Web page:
Riots and Loss of Business Income

From our friends at FC&S:

Not quite three years ago, violence broke out in Charlottesville Virginia, at a Unite the Right rally over the removal of confederate monuments. This weekend rioting broke out in several cities over the murder of George Floyd; shops have been broken into, windows have been broken, and significant damage has been done.

The deadly violence that erupted in Charlottesville, VA generated any number of comments and questions, not the least of which is what happens when businesses lose customers not just from closing their doors during an event, but in the aftermath when patrons may either be too afraid to frequent the area or are just simply put off by it and don’t want to be anywhere near it.

We anticipate questions once again around damages that have occurred during this time, so we are updating our article to reflect current form language. Unfortunately, violence can happen anywhere, anytime and can affect any type of business continuity, depending upon the circumstances and devastation associated with the violence.

So let’s take a look at what coverages are provided by the Businessowners and Commercial Property coverage forms for business income loss and civil authority actions.

Under the Businessowners Coverage Form, BP 00 03 07 13, the insuring agreement from the portion pertaining to business income states, “We will pay for the actual loss of Business Income you sustain due to the necessary suspension of your operations during the “period of restoration”.

The insuring agreement in the Business Income Coverage Form CP 00 32 10 12 states, “We will pay for the actual loss of Business Income you sustain due to the necessary “suspension” of your “operations” during the “period of restoration”. The “suspension” must be caused by direct physical loss of or damage to property at premises which are described in the Declarations and for which a Business Income Limit Of Insurance is shown in the Declarations. The loss or damage must be caused by or result from a Covered Cause of Loss.”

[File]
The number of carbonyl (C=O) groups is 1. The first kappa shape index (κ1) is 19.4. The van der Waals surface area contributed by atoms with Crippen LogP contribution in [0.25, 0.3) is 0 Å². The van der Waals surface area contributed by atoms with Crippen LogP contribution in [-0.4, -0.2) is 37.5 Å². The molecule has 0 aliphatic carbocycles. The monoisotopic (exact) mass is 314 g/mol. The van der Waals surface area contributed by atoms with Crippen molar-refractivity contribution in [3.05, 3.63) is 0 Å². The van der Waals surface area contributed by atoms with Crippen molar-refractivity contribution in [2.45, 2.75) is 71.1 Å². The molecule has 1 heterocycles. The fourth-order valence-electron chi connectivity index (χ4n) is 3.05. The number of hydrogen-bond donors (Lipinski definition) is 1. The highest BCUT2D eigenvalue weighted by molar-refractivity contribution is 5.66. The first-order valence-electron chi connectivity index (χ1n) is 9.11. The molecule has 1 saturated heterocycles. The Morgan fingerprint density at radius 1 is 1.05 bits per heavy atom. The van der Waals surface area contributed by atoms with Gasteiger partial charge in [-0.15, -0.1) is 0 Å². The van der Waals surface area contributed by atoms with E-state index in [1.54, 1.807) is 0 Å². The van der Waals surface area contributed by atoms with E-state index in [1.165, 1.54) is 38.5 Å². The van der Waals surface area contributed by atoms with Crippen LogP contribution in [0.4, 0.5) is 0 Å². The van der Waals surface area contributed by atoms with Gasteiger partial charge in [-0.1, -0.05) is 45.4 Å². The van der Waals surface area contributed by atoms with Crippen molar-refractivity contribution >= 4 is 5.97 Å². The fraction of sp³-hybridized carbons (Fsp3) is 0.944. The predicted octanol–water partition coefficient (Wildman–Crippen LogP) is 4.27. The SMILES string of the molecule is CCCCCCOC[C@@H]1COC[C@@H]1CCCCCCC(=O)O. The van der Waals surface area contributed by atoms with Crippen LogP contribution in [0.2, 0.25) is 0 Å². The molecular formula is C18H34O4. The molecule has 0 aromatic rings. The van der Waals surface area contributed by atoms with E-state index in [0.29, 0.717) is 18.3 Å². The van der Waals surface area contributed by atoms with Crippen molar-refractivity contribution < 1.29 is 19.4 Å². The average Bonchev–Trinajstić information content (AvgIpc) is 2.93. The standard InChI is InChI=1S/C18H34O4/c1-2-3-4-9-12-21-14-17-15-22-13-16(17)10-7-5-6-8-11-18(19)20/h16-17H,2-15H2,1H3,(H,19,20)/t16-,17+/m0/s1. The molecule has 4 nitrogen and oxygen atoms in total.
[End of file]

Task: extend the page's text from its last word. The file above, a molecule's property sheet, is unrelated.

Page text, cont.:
Both forms define “business income” as “net income (Net Profit or Loss before Income Taxes) that would have been earned or incurred if no physical loss or damage had occurred.” The policies provide for the loss of income only during the period of restoration, which is the period that begins seventy-two hours after the time of loss and ends when the property should be repaired or replaced with reasonable speed and similar quality or when business resumes, whichever comes first.

In both of the coverage forms, the policy insures against loss of business income only if the insured’s operations are suspended due to “direct physical loss or damage to property” at the insured premises. Absent physical damage, there is no coverage for suspension of operations caused by threats or fright. Therefore, when no direct loss is sustained, no business income loss is payable.

What about coverage for loss due to civil authority? For civil authority coverage to apply, there must be loss or damage to property other than at the described premises. Access to the area immediately surrounding the damaged property must be prohibited by civil authority as a result of the damage, and the insured’s described premises must be within a mile of the damaged property. The action of civil authority must be taken in response to dangerous physical conditions resulting from the damage or continuation of the Covered Cause of Loss that caused the damage, or the action is taken to enable a civil authority to have unimpeded access to the damaged property. If there is no damage to the property, only dangerous conditions, the coverage would not apply. Further, the damage must be at premises other than the described premises. For example, if there was actual damage to or on the roads that caused the sheriff to shut down the roads leading to the insured’s business; or the damage to premises on the same street as the insured’s business were damaged and the sheriff blocked off entry impeding access to the insured’s premises; then the civil authority coverage could respond to these actions (after the seventy-two hour waiting period), for four consecutive weeks. If such coverage applies, civil authority coverage provides for necessary extra expense beginning immediately after the time of the first action of civil authority that prohibits access to the described premises and ends at the earliest of either four consecutive weeks after the date of that action or when the civil authority coverage for business income ends.

Under both the BOP and the Commercial Property Causes of Loss – Special Form CP 10 30 09 17, “specified causes of loss” include (but are not limited to) loss from fire, explosion, aircraft or vehicles, riot or civil commotion. These perils would be covered causes of loss that could trigger the above described Civil Authority coverage.

 As for coverage for business income from loss of patrons because there was deadly violence in the area, that just simply doesn’t exist.